Humpty Dumpty sat on a wall,
Humpty Dumpty had a great fall,
All the King’s horses, and all the King’s men,
Couldn’t put Humpty Dumpty together again.
This odd little nursery rhyme is embedded in most of our minds, and yet most have no idea to what it refers. I would surmise that most of us imagine an odd egg-sort of fellow who reclines on a wall only to fall off into a broken yolky mess, though actually, nowhere in the original story is there any indication that Humpty was truly an egg.
If we were to overlay that as a metaphor upon the human condition of brokenness we could say that mankind had it so easy, at some point was careless (though it was intentional), and that led to a seemingly irreparable fall, so much so that all the creation’s power, and all of the insight of men could not restore that broken yolky-ness to a position of fullness or wholeness. In fact, only a king, a divine King could restore that yolky mess to original perfection.
Actually, this metaphor works quite well as one looks upon the present state of scrambled-ness of people. Most would consider the many pieces of broken shell to be of little value and toss them aside. And who could even think of the impossibility of restoring something so broken as an egg yolk and shell? Who would, even so, desire to do so?
I suspect you know where I am going with this; we are the ones lying at the foot of the wall, and our brokenness, our damage comes in many levels of severity. Cracks and fractures, chips and pieces, and altogether shattered. My guess is that most of us desire to hide any brokenness of our lives, almost in shame. We seek to place these in the back closet where they are securely stored under lock-and-key. Some of our faults are self-imposed, some are brought on by the ravages of life; still, they are there.
Hold that thought…
I was made aware of a unique Japanese art form recently, which is centuries old; it is considered both an artistic technique, and a philosophy. It is called kintsugi. The art form is the process of taking broken pottery and seeking to restore it using lacquer mixed with powdered gold to hold it together; no effort is taken to hide the fractures, but rather to illuminate them. In regards to kintsugi as a philosophy, it regards the brokenness of any given object as something to be vaunted, rather than disguised. It would consider any such evidences of damage to be part and parcel to the history, or character of the object.
Obviously, the mind of the artisan, or the potter places a value of redemption upon any such broken vessels, and despite their brokenness desires to redeem them for future use. God is one such Potter.
Back to our own brokenness, and the state of mankind. Two notable passages in Scripture draw this out, as we are referred to as pieces of pottery: Jeremiah 18-19, and 2 Corinthians 4). (See Romans 9:19-21 as well).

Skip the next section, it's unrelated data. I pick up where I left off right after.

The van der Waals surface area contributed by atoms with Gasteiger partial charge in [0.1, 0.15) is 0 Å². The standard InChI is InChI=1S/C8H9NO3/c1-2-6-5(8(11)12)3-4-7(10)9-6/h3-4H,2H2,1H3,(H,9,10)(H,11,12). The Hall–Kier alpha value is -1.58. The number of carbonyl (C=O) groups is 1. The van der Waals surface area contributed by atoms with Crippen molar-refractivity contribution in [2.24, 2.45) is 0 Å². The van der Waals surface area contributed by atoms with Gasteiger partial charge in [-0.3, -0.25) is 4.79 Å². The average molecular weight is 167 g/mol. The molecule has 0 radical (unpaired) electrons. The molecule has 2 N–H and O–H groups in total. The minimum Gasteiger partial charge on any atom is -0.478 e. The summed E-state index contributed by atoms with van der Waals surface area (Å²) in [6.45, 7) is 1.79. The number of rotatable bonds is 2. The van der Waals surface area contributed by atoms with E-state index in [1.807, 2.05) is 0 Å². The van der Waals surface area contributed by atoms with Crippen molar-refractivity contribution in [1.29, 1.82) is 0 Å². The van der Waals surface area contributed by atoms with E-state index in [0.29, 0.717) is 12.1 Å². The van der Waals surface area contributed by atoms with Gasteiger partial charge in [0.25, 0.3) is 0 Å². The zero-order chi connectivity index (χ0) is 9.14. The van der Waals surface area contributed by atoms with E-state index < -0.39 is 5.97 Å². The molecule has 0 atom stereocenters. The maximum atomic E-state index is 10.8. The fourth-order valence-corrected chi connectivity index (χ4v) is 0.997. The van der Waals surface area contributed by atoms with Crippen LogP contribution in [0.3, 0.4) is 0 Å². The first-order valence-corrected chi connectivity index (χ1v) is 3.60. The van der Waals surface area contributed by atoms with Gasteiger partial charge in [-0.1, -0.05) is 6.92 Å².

It is very clear in both passages that the purpose of any such “earthenware” is to glorify God, and He has the Sovereign privilege to do as He pleases with His vessels. His divine fiat determines which vessels would continue to be used for His purpose.
“Can I not, O house of Israel, deal with you as this potter does?” declares the LORD. “Behold, like the clay in the potter’s hand, so are you in My hand, O house of Israel” (Jeremiah 18:6). He chooses to fashion vessels to His own liking. Just as the potter, He is sovereign over the clay and can choose to break or restore. In Jeremiah 19:10 God commissions an illustration to be given by Jeremiah to those who refuse to be vessels which honor God, they may be destroyed.
“Then you are to break the jar in the sight of the men who accompany you and say to them, ‘Thus says the LORD of hosts, “Just so will I break this people and this city, even as one breaks a potter’s vessel, which cannot again be repaired…” (Jeremiah 19:10-11).
The point is: we have a choice to be vessels for His glory or not.
The passage in 2 Corinthians 4:6-9 describes us as wanting vessels though deficient in our humanity. Still as we are willing, He performs His divine action as potter to reassemble those chards together as containers housing the most glorious treasure: The Light of Christ. “For God, who said, ‘Light shall shine out of darkness,’ is the One who has shone in our hearts to give the Light of the knowledge of the glory of God in the face of Christ” (2 Corinthians 4:6).
Though we are broken we are not cast aside. Though we are earthenware, we have value and purpose. Though we are repaired, or mended with gold, it is not to exalt ourselves; it is to give credit to the Potter who cared to redeem us as vessels to His glory. “But we have this treasure in earthen vessels, so that the surpassing greatness of the power will be of God and not from ourselves; we are afflicted in every way, but not crushed; perplexed, but not despairing; persecuted, but not forsaken; struck down, but not destroyed; always carrying about in the body the dying of Jesus, so that the life of Jesus also may be manifested in our body” (2 Corinthians 4:7-10).
What a privilege to be conveyors of the blessedness of Christ! Let’s face it; much as we may try to hide our faults, cracks are going to show. And that’s okay. The scars of gold serve to display His work of love, and manifest our history, our storyline perhaps, yet, more so they are a map of where God is leading us – to be vessels for His glory.
Not the King’s horses, nor the King’s men, only the King can put us together…for Him.